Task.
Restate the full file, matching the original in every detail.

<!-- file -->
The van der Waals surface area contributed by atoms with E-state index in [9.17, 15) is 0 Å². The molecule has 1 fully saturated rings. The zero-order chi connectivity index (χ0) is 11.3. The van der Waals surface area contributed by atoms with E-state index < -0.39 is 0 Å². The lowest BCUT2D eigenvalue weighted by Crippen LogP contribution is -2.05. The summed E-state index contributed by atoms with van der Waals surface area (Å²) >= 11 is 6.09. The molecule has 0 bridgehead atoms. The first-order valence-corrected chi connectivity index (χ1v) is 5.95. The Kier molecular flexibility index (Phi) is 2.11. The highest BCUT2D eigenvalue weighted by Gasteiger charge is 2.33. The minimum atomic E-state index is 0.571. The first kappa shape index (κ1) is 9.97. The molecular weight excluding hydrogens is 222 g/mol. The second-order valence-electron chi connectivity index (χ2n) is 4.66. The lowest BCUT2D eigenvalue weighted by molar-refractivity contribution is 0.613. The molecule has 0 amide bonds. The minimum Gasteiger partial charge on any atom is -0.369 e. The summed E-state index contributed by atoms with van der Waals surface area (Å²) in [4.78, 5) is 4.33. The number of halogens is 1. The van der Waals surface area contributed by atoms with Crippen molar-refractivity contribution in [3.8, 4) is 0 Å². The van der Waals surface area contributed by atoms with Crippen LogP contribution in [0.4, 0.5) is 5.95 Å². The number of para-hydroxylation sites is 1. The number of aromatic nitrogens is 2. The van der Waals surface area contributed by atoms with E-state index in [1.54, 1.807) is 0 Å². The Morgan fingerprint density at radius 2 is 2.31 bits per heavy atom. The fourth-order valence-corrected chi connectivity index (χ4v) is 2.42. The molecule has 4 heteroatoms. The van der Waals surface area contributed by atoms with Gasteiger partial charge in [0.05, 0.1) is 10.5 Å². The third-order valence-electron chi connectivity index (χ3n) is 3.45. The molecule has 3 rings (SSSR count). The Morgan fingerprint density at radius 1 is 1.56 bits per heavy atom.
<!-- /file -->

The van der Waals surface area contributed by atoms with E-state index in [9.17, 15) is 0 Å². The molecule has 1 fully saturated rings. The zero-order chi connectivity index (χ0) is 11.3. The van der Waals surface area contributed by atoms with E-state index < -0.39 is 0 Å². The lowest BCUT2D eigenvalue weighted by Crippen LogP contribution is -2.05. The summed E-state index contributed by atoms with van der Waals surface area (Å²) >= 11 is 6.09. The molecule has 0 bridgehead atoms. The first-order valence-corrected chi connectivity index (χ1v) is 5.95. The Kier molecular flexibility index (Phi) is 2.11. The highest BCUT2D eigenvalue weighted by Gasteiger charge is 2.33. The minimum atomic E-state index is 0.571. The first kappa shape index (κ1) is 9.97. The molecular weight excluding hydrogens is 222 g/mol. The second-order valence-electron chi connectivity index (χ2n) is 4.66. The lowest BCUT2D eigenvalue weighted by molar-refractivity contribution is 0.613. The molecule has 0 amide bonds. The minimum Gasteiger partial charge on any atom is -0.369 e. The summed E-state index contributed by atoms with van der Waals surface area (Å²) in [4.78, 5) is 4.33. The number of halogens is 1. The van der Waals surface area contributed by atoms with Crippen molar-refractivity contribution in [3.8, 4) is 0 Å². The van der Waals surface area contributed by atoms with Crippen LogP contribution in [0.4, 0.5) is 5.95 Å². The number of para-hydroxylation sites is 1. The number of aromatic nitrogens is 2. The van der Waals surface area contributed by atoms with E-state index in [1.54, 1.807) is 0 Å². The Morgan fingerprint density at radius 2 is 2.31 bits per heavy atom. The fourth-order valence-corrected chi connectivity index (χ4v) is 2.42. The molecule has 4 heteroatoms. The van der Waals surface area contributed by atoms with Gasteiger partial charge in [0.05, 0.1) is 10.5 Å². The third-order valence-electron chi connectivity index (χ3n) is 3.45. The molecule has 3 rings (SSSR count). The Morgan fingerprint density at radius 1 is 1.56 bits per heavy atom.